I get disappointed when people don't update daily. This is mainly because my job involves a lot of sitting around trying to find things to read. So perhaps others are busy doing "productive" things that aren't blogging, but because I can only truly see things from my own perspective, I am now blogging despite not having any clear subject about which to blog.
What about the Brontes! Let's discuss them, oh let's do! (and no, I'm not umlauting them -- deal)
I think my second blog post here compared the Bronte family to sea turtles, so rather than do that tired old thing again, here're my uninformed opinions on the three sisters who managed to remain not-dead for longer than the rest of the family:
1. Charlotte. Ah yes. Charlotte. Was I obsessed with her at age 16? Yes. Did I have make believe conversations with her? Yes. Did I read anything of hers beyond Jane Eyre? Of course not, I'm not a weirdo English major.
But for reals, I tried Shirley and it was all "And then there were two curates in the house visiting the young lady and here's what they said and oh, there's also the Industrial Revolution and Issues That Faced Northern England That Are No Longer Relevant." You know what WASN'T there? A crazy lady in an attic and a lone governess trying to navigate her creepy gothic atmosphere. Interest LOST.
16 is pretty much the only age at which it's acceptable to be Jane Eyre-obsessed. And it's PERFECT for that age because it's all EMOTIONS and FEELINGS and PEOPLE WHO DO NOT UNDERSTAND THEIR LOVE. I hated Austen because CB hated her and I thought she was "just so cold and unfeeling." Yeah. Teenagers are idiots.
|That picture where Branwell's apparently being|
beamed up by a transporter.
2. Emily. Are there any NON-douchebags who love Wuthering Heights? These were my feelings while reading it: "Ugh I hate all the characters, but the writing is SO GOOD I must continue." I get that Emily was super-weird and who wouldn't be with just a bunch of moors to wander on, but she didn't have to make her characters total assholes. I like the 1930s film of it, but only because they make Heathcliff do the EXACT OPPOSITE of what he does in the book, so he's actually somewhat sympathetic. I don't care if it subverts the author's intentions. Booooo that book.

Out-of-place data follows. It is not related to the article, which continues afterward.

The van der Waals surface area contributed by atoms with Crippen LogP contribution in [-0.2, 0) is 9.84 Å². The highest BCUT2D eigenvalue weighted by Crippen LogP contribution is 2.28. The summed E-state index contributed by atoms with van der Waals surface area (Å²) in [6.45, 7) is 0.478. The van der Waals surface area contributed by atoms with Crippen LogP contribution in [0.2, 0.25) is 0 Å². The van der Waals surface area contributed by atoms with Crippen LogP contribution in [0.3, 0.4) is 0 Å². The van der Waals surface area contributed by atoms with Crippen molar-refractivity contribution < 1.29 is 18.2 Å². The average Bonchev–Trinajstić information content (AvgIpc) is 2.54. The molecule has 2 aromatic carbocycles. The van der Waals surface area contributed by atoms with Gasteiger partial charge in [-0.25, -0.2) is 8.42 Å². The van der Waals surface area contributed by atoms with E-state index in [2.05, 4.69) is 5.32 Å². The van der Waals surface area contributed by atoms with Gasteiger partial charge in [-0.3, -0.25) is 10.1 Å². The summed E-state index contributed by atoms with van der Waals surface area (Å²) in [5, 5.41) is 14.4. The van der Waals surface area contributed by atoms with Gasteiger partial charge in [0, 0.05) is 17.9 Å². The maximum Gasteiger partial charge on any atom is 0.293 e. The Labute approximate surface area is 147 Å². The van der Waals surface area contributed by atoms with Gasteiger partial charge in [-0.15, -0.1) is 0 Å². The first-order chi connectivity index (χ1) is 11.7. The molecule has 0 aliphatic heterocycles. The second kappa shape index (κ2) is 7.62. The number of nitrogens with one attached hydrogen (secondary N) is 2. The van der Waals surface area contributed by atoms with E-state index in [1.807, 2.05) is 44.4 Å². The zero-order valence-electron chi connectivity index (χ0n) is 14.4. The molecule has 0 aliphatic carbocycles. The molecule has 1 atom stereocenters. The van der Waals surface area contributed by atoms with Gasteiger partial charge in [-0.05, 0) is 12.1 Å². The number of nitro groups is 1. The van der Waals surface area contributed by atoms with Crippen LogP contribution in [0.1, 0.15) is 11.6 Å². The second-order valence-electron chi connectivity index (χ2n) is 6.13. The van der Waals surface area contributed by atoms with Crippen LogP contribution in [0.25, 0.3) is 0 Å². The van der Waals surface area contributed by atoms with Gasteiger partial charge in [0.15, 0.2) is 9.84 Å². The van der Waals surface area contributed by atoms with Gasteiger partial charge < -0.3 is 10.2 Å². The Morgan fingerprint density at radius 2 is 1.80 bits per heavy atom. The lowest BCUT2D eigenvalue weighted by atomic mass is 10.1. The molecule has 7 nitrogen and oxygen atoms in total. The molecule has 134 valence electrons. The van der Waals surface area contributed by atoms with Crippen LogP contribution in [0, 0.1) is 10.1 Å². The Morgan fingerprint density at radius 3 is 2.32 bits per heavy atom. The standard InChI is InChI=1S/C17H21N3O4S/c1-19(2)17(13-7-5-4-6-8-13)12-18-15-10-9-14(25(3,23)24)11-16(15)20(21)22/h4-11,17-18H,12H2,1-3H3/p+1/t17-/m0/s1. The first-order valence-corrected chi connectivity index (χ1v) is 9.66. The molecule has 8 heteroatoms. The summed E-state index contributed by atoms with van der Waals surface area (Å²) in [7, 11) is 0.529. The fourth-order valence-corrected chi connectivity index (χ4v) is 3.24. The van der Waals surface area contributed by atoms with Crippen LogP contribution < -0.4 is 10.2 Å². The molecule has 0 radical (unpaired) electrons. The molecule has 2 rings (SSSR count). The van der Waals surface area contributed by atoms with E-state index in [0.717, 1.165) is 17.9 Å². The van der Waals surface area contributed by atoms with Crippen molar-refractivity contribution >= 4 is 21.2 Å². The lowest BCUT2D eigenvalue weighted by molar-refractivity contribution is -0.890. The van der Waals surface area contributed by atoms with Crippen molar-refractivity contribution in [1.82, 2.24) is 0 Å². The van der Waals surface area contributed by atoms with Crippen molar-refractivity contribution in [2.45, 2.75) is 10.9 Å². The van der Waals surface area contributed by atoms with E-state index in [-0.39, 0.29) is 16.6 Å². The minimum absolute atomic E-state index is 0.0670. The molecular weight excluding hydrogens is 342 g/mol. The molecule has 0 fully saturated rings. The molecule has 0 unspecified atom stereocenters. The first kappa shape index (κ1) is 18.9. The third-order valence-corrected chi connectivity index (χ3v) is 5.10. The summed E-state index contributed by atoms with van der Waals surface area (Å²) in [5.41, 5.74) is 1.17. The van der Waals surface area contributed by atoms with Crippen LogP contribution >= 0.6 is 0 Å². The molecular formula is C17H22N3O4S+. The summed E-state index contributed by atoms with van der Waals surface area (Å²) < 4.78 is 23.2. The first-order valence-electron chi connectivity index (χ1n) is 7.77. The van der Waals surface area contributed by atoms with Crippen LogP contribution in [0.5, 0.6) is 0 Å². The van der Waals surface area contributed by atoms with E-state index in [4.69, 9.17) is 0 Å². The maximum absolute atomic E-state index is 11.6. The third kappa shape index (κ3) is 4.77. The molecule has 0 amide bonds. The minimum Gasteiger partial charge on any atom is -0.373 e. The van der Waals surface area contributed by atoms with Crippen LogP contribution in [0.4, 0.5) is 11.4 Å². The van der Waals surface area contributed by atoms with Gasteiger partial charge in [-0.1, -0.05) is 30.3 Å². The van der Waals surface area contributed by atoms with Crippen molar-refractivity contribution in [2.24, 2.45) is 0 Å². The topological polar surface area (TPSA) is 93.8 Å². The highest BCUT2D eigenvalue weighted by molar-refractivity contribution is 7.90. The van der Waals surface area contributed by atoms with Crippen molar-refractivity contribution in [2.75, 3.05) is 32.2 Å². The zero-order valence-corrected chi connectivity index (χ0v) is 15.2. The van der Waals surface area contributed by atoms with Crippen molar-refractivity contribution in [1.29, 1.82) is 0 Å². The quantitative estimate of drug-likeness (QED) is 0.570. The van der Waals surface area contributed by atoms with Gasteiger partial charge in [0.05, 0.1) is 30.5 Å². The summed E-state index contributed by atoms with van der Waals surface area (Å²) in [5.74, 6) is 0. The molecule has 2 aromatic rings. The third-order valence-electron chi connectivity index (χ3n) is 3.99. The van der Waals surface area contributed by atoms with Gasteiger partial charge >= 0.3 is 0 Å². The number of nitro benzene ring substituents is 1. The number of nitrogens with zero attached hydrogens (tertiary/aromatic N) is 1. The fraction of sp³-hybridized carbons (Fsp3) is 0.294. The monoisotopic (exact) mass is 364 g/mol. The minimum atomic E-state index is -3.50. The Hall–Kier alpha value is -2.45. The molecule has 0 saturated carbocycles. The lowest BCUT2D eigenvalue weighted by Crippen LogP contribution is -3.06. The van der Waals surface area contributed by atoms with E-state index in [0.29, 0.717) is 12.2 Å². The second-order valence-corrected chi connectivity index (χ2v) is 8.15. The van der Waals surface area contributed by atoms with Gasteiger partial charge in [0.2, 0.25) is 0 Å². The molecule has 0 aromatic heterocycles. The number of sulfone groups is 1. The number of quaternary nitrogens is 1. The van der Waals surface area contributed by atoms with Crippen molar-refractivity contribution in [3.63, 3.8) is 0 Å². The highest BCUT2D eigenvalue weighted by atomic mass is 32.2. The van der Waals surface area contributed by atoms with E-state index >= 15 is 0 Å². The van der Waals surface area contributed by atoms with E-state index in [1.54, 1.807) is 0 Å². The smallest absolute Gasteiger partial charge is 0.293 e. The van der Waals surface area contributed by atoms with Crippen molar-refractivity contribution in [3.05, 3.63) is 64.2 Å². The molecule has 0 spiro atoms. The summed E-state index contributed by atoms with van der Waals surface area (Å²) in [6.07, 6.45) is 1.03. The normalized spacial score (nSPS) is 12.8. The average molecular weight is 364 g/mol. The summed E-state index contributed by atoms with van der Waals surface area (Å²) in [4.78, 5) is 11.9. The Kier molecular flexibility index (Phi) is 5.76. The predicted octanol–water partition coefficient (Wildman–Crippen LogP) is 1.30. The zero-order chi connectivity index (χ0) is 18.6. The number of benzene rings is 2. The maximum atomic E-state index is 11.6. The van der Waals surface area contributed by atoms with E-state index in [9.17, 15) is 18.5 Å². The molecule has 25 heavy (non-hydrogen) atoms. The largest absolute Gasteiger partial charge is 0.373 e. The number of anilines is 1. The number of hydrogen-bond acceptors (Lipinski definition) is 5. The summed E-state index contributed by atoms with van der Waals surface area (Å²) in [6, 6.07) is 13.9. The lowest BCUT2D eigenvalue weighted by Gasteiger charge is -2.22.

3. Anne. Poor Anne. No one pays attention to her. And you know what, damnit, I LOVE her. Yeah, The Tenant of Wildfell Hall is kind of just a big ad for the temperance movement (down to the wife weeping on her knees, begging her husband to put down his drink -- "Think of the CHILDREN"), but you know what? Agnes Grey had a purpose, and it was a good one. Sure, Jane in Jane Eyre is a governess, but does that book show how shitty it was to have that job? No. Except that one scene when Blanche Ingram is all "*titter* Oh my, how difficult it is to get good governesses who know their place, blah blah." Whereas most of Agnes Grey is like "Hey, this is what it's like to be a governess. Isn't it horrible? Don't you feel like maybe you should be nicer to yours? YEAH, DO THAT."
And you know that was an actually important point to the Bronte family, because Charlotte and Anne left their governess positions because they were so miserable.
4. Extra Thoughts. All this being said, if you can see the play Bronte, DO IT. It made me KIND of like Emily, which was a near-miraculous feat. And Charlotte is made into this extremely three-dimensional person, which I have a difficult time seeing her as sometimes. And of course I don't remember Anne, because who remembers Anne?, but I'm sure her character's great, too.
And, of course, despite all the things I just spent a decent amount of time writing, they were a completely remarkable family and I'd pass out if I met any of them.
Then after I woke up, I wouldn't be able to understand them, because 19th C. RURAL YORKSHIRE ACCENTS.
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